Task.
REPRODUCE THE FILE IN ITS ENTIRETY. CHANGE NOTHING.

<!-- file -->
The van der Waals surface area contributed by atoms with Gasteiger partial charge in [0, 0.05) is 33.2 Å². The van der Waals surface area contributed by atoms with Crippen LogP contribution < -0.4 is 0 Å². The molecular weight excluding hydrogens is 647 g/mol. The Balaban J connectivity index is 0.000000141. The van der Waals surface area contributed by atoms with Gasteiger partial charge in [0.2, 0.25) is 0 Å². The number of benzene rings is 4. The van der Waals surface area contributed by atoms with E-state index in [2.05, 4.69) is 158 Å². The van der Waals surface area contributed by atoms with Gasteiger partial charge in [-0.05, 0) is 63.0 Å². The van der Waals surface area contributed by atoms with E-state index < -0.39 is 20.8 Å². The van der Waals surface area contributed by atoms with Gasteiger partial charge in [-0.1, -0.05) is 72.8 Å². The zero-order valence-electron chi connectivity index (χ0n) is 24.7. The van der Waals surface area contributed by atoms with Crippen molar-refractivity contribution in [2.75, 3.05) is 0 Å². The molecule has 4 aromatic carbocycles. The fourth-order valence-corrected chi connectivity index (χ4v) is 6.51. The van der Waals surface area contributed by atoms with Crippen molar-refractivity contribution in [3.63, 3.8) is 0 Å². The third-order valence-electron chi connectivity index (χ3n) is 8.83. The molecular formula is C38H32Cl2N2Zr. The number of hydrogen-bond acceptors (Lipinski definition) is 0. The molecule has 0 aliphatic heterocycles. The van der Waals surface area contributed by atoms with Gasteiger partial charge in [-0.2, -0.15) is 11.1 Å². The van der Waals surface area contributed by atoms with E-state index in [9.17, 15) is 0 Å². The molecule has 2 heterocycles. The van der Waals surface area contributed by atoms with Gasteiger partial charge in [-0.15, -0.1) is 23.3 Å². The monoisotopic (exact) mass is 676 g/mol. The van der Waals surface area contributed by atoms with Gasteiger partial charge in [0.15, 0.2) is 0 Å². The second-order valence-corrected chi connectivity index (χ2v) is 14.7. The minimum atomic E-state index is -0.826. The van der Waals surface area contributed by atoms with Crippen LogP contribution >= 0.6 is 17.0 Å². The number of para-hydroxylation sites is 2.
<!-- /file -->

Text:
The van der Waals surface area contributed by atoms with Gasteiger partial charge in [0, 0.05) is 33.2 Å². The van der Waals surface area contributed by atoms with Crippen LogP contribution < -0.4 is 0 Å². The molecular weight excluding hydrogens is 647 g/mol. The Balaban J connectivity index is 0.000000141. The van der Waals surface area contributed by atoms with Gasteiger partial charge in [0.2, 0.25) is 0 Å². The number of benzene rings is 4. The van der Waals surface area contributed by atoms with E-state index in [2.05, 4.69) is 158 Å². The van der Waals surface area contributed by atoms with Gasteiger partial charge in [-0.05, 0) is 63.0 Å². The van der Waals surface area contributed by atoms with E-state index < -0.39 is 20.8 Å². The van der Waals surface area contributed by atoms with Gasteiger partial charge in [-0.1, -0.05) is 72.8 Å². The zero-order valence-electron chi connectivity index (χ0n) is 24.7. The van der Waals surface area contributed by atoms with Crippen molar-refractivity contribution in [2.75, 3.05) is 0 Å². The molecule has 4 aromatic carbocycles. The fourth-order valence-corrected chi connectivity index (χ4v) is 6.51. The van der Waals surface area contributed by atoms with Crippen molar-refractivity contribution in [3.63, 3.8) is 0 Å². The third-order valence-electron chi connectivity index (χ3n) is 8.83. The molecular formula is C38H32Cl2N2Zr. The number of hydrogen-bond acceptors (Lipinski definition) is 0. The molecule has 0 aliphatic heterocycles. The van der Waals surface area contributed by atoms with Gasteiger partial charge in [-0.2, -0.15) is 11.1 Å². The van der Waals surface area contributed by atoms with E-state index in [9.17, 15) is 0 Å². The molecule has 2 heterocycles. The van der Waals surface area contributed by atoms with Gasteiger partial charge in [-0.15, -0.1) is 23.3 Å². The monoisotopic (exact) mass is 676 g/mol. The van der Waals surface area contributed by atoms with Gasteiger partial charge in [0.15, 0.2) is 0 Å². The second-order valence-corrected chi connectivity index (χ2v) is 14.7. The minimum atomic E-state index is -0.826. The van der Waals surface area contributed by atoms with Crippen LogP contribution >= 0.6 is 17.0 Å². The number of para-hydroxylation sites is 2.